- You can’t expect to shoot excellent digital photography of automobiles, and all other two-, three- and four-wheeled vehicles, unless you are properly equipped. Sure, you can pop a few frames with a compact, or point-and-shoot, camera at the next auto show; but if you’re a professional or serious about capturing great car images, as a photography and automobile enthusiast, then you should use the information in this two-part PhotographyTalk.com article to help you make the right photography equipment choices. Part 1 presents an overviewof camera body and lenses to consider, while Part 2 explains the value of various accessories.
There are a myriad of filters that you can use for car photography; however, the three primary filters are clear/UV, polarizing and neutral density.
A clear or UV filter may be the most important, as its primary purpose is to protect your lens. Virtually all pros will tell you that when you purchase a lens always purchase a matching clear/UV filter.
A polarizing filter is critical both to your creativity and the clarity of your images. In most cases, this filter darkens the sky, eliminates reflections and increases contrast. Reflections are always a concern for car photographers, be they other parts of the car or objects or people standing near the vehicle. Many companies manufacture and market polarizing filters. If you buy a high-end, well-known lens brand, then it’s best to use the same manufacturers’ polarizing filter. From whatever company you buy a polarizing filter, you’ll be pleased with the results if you select an above-average model.
A neutral density filter is not commonly found among a car photographer’s gear; however, it could be very useful under the right conditions. An ND filter retards the amount of light entering the lens. This can be very helpful in bright light, such as an exterior shot at noon, when there aren’t as many aperture/shutter speed combinations available. With less light allowed through the lens, you have more control of depth of field and the length of an exposure.
A tripod has limited, but specific, uses for a car photographer. Most experienced photographers don’t want to carry a tripod all day, but it can be needed when shooting low-light interiors or any exterior night photos. All other car photography (which is the majority of images) shouldn’t require a tripod because there will be enough light to handhold your camera. If you decide you need a tripod as part of gear, then it’s better to shop at a store than online, so you can handle and operate a variety of tripods to find one that feels right for you.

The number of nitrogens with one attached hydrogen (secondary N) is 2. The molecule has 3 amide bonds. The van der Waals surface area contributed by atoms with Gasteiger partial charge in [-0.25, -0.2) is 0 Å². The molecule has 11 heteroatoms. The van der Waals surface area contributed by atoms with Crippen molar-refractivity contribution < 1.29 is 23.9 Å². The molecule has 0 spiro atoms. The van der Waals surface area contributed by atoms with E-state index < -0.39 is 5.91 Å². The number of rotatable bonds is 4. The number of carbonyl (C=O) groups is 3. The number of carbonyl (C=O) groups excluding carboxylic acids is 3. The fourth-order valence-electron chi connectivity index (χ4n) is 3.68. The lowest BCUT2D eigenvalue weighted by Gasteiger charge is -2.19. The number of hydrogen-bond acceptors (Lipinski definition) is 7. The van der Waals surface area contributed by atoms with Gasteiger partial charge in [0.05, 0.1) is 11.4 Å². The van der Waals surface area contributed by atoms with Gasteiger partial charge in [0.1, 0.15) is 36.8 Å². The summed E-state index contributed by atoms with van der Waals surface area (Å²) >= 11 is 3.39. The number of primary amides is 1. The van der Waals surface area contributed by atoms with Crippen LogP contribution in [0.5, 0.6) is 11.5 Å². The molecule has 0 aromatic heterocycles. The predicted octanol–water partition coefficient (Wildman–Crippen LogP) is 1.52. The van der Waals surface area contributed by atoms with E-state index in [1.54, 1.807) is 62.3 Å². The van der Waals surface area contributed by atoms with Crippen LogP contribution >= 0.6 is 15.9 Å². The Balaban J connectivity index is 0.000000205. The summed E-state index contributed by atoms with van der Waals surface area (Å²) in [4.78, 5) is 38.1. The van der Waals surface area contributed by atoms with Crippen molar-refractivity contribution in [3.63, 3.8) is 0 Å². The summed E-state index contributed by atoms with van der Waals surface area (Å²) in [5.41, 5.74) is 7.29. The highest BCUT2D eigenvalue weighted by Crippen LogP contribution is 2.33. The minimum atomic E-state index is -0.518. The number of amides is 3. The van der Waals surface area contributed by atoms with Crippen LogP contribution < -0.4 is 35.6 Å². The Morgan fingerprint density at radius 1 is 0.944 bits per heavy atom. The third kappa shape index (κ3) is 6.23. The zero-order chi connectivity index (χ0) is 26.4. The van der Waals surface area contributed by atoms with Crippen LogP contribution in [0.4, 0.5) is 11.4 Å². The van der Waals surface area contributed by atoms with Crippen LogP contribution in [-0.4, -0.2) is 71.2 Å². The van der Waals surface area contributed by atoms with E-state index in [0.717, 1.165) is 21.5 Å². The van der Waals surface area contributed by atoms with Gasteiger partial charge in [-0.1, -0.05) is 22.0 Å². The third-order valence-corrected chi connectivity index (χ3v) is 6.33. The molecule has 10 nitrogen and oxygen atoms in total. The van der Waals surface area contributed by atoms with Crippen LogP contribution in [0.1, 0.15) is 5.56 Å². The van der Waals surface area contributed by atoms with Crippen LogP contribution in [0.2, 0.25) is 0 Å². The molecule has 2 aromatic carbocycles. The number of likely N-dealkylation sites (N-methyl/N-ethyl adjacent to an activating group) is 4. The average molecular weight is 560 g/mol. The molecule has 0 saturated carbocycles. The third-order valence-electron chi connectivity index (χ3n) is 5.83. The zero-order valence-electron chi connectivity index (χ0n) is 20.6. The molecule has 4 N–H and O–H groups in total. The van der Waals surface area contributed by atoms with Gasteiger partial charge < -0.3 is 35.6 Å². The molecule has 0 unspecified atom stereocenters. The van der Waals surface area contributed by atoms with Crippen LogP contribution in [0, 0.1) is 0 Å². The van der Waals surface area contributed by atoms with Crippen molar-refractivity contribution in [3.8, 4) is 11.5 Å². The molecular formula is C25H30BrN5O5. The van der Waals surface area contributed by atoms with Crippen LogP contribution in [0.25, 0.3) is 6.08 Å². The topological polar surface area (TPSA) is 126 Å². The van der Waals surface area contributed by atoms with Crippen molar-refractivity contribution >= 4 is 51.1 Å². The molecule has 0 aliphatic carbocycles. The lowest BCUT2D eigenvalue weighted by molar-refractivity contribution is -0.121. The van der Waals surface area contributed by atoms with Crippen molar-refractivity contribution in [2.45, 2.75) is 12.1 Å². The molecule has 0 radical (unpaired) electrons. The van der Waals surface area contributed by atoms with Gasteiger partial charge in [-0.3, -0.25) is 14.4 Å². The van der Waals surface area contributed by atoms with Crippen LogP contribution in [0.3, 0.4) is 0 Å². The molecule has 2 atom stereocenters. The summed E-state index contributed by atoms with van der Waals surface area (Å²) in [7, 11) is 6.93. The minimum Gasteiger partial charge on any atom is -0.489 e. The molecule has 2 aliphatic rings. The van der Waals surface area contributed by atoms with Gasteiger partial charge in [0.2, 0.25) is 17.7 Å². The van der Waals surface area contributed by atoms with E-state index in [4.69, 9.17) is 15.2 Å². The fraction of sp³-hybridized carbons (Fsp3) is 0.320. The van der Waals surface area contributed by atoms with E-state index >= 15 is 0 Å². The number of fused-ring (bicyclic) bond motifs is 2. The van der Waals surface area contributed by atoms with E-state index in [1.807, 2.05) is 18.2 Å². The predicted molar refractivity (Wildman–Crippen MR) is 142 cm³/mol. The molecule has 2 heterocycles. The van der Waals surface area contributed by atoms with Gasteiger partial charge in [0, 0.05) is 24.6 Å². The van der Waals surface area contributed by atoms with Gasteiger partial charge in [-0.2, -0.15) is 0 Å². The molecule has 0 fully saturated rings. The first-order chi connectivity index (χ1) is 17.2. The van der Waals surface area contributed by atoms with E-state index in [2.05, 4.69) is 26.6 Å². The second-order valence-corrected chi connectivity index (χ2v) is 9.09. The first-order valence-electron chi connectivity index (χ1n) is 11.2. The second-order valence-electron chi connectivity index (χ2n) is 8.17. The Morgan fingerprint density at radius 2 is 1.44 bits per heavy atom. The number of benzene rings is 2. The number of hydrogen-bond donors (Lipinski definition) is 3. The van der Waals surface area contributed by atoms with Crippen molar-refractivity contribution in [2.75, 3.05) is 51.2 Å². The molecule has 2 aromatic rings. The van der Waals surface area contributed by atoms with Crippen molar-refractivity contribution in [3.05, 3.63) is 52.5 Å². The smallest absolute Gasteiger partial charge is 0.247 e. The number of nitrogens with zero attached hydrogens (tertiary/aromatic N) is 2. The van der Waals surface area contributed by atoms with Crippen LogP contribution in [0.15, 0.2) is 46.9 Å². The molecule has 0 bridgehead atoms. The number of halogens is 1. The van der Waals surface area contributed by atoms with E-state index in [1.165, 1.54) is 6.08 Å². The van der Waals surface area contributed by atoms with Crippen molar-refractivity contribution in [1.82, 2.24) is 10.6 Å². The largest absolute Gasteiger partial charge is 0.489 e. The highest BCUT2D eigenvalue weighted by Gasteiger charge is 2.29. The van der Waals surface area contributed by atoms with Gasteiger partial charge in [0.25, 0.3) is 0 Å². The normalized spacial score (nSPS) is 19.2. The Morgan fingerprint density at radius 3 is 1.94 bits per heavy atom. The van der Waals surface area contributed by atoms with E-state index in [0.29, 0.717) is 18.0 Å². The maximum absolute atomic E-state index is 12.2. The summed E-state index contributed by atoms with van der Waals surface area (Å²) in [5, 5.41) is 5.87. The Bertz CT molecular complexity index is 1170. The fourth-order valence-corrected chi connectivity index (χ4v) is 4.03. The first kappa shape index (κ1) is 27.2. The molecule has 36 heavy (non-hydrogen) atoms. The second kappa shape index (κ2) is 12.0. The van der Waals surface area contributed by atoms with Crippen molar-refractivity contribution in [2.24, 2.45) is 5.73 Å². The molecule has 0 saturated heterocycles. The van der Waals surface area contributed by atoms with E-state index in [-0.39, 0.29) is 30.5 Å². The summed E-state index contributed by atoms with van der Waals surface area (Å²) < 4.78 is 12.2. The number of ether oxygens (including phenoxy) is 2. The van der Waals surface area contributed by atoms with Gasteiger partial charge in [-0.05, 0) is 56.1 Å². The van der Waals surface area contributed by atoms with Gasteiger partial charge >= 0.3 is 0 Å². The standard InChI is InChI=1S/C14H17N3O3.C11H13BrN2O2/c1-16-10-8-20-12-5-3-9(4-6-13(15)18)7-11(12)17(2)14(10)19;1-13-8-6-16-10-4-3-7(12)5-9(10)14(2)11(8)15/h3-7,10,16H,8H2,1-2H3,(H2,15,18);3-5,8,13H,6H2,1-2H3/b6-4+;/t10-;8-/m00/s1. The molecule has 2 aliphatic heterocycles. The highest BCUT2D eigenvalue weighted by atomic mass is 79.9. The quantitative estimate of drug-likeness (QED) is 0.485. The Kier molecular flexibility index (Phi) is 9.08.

When shopping for a tripod, consider a monopod (single leg), which is popular among many pro sports photographers. Read this PhotographyTalk.com article for more information, Digital Photography—How to Choose a Tripod.
Lighting equipment is as varied as camera bodies and lenses. Which you purchase and use is again a factor of your budget and your level of automotive photography. Professionals that shoot the best beauty shots, or car portraits, need multiple flash units, just the same as the pros photographing portraits of humans (or pets). This kind of set-up may also include light stands, umbrellas, soft boxes and remote triggering systems, which increase the investment considerably. Even if you’re not a pro, but would like to capture some excellent car portraits or will be shooting inside, you need more than the built-in flash unit on your camera. That direct blast of light will cause multiple reflections and deep shadows and just won’t show a car at its best. At a minimum, you want to purchase a separate flash unit with a bounce head; however, to come close to duplicating professional images, you’ll need multiple flash units.
Car Photography Rigs
This is an extreme piece of equipment that only pros will actually acquire because of the cost and expertise required. A car photography rig is typically a long arm that is attached to the hood or maybe under the car, with the camera at the end of the arm. This permits the photographer to shoot a car in motion, remotely, without photographing it from another car. Most of these rigs are custom built, which is another reason why even the most serious car photography enthusiast is unlikely ever to have the opportunity to buy or use one.